Document Type

Conference Proceeding


Association of Digital Forensics, Security and Law


Faculty of Health, Engineering and Science


ECU Security Research Institute




Valli, C. , Woodward, A. J., Hannay, P. , & Johnstone, M. N. (2014). Why penetration testing is a limited use choice for sound cyber security practice. Proceedings of Conference on Digital Forensics, Security and Law. (pp. 35-40). Richmond, Virginia. Association of Digital Forensics, Security and Law. Available here


Penetration testing of networks is a process that is overused when demonstrating or evaluating the cyber security posture of an organisation. Most penetration testing is not aligned with the actual intent of the testing, but rather is driven by a management directive of wanting to be seen to be addressing the issue of cyber security. The use of penetration testing is commonly a reaction to an adverse audit outcome or as a result of being penetrated in the first place. Penetration testing used in this fashion delivers little or no value to the organisation being tested for a number of reasons. First, a test is only as good as the tools, the tester and the methodology being applied. Second, the results are largely temporal. That is, the test will likely only find known vulnerabilities that exist at one specific point in time and not larger longitudinal flaws with the cyber security of an organisation, one such flaw commonly being governance. Finally, in many cases, one has to question what the point is in breaking the already broken. Penetration testing has its place when used judiciously and as part of an overall review and audit of cyber security. It can be an invaluable tool to assess the ability of a system to survive a sustained attack if properly scoped and deployed. However, it is our assessment and judgement that this rarely occurs.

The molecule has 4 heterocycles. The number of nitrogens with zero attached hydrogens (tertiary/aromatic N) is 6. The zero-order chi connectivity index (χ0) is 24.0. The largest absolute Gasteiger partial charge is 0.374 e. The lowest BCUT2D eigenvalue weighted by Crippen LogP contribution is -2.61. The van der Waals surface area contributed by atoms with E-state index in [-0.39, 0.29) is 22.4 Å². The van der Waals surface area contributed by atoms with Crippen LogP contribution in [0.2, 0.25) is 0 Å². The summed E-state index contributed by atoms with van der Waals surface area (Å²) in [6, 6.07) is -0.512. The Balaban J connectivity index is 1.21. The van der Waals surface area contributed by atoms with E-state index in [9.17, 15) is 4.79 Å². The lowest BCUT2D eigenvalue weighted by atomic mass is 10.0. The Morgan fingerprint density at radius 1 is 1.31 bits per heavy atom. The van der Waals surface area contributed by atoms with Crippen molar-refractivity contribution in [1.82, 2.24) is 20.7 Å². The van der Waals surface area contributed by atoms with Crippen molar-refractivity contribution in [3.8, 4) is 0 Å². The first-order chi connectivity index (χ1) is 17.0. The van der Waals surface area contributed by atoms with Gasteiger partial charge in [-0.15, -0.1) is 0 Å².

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Creative Commons Attribution 4.0 License
This work is licensed under a Creative Commons Attribution 4.0 License.